There is little difference in people, but that little difference makes a big difference
I got the blue LEDs glowing, began to listen, and . . .

And not much, actually. For a product that looks so different and employs such different technology, I didn't notice much of a difference. There was superb separation between the channels (as one would expect from monoblocks), deep taut bass, and lots of airy detail—and that was with the Thiel CS1.6s, which, while quite efficient, do "suck more than twice as much current as an 8 ohm speaker from the amplifier to achieve that high sensitivity," in JA's memorable assessment in his review of the speaker in the September 2002 Stereophile (Vol.25 No.9).

In other words, the D-100s stepped right up to the plate and performed as if they'd been in the big league forever.

At the Home Entertainment 2005 Show in May, I fell in love with Art Dudley's copy of the Del McCoury Band's Del and the Boys (CD, Ceil 2006), especially "1952 Vincent Black Lightning," so I wasted no time acquiring a copy of my own. The motorcycle ballad was one of the first things I listened to through the D-100s and they absolutely nailed it, from Del McCoury's high lonesome vocal to the zingy banjo overtones of Rob McCoury's Osborne Chief and the solid bottom of Mike Bub's acoustic bass.

Wait a minute! These little thangs are producing sound like this? Now that's different.

Over time, I substituted the Dynaudio Special 25s for the Thiels, and then I received the Peak Consult Empresses fresh from their appearance at HE2005. Each speaker has its own personality, of course, and through the D-100s each sounded quite different from the others—always a sign that the system upstream isn't imposing its sonic signature on the whole shebang. The Thiels were coherent and clear, if not particularly extended on the bottom end, while the Dynaudios were warm and extremely listenable, if a tad forward on top. And the Empresses? Big and open and—no, I'll be talking about those in October. Let's just say they sounded distinctly different from the others. Good, though.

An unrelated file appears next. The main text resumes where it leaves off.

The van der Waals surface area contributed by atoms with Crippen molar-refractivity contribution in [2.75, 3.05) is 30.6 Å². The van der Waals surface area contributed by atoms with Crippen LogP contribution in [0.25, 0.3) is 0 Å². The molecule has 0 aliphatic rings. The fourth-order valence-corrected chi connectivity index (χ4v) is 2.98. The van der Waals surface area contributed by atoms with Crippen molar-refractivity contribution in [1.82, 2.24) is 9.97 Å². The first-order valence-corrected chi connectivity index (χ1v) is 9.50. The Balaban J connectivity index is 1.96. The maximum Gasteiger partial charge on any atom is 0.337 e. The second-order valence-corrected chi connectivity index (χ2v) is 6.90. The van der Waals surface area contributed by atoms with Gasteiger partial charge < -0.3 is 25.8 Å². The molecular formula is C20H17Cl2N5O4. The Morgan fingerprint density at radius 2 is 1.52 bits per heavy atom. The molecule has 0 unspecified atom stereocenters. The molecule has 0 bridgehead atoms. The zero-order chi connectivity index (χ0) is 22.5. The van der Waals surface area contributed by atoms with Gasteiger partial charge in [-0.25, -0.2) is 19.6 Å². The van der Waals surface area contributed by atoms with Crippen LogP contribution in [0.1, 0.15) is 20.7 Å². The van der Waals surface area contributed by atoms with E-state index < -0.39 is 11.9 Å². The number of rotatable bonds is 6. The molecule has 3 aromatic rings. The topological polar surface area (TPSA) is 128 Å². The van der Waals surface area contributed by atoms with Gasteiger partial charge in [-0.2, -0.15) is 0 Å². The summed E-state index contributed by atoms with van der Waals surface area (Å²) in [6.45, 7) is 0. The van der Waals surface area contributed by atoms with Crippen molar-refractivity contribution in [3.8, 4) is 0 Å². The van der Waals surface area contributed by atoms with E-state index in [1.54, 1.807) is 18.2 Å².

One thing remained constant, however: The D-100s sounded big and spacious. If a recording had a big soundstage, they gave me big. A good example was Chesky's Rockin' the Spirit: Piano Blues, Boogie & Spirituals, recorded live with a single-point microphone midway between two grand pianos (SACD, Chesky SACD296). Some of the solo pianists chose the Steinway on the left, others chose the Baldwin on the right, and the duets were played on both, obviously.

We audiophiles get so used to hearing performers smack dab in the middle of our soundstage that a recording like Rockin' the Spirit is a welcome tonic. Sure, you get the piano at stage left or stage right, depending on which one is being played, but if your system is up to it—and the D-100s were—the acoustic remains big and enveloping no matter where the instrument is. And then there's the crowd response, which the D-100s placed in the room with such believability that I jumped every time someone shouted encouragement. Not just the first time, but in every late-night session.

I could babble on about microdynamics and suchlike, but let's skip to the chase: I was so there.

In theory there is no difference between theory and practice. In practice there is.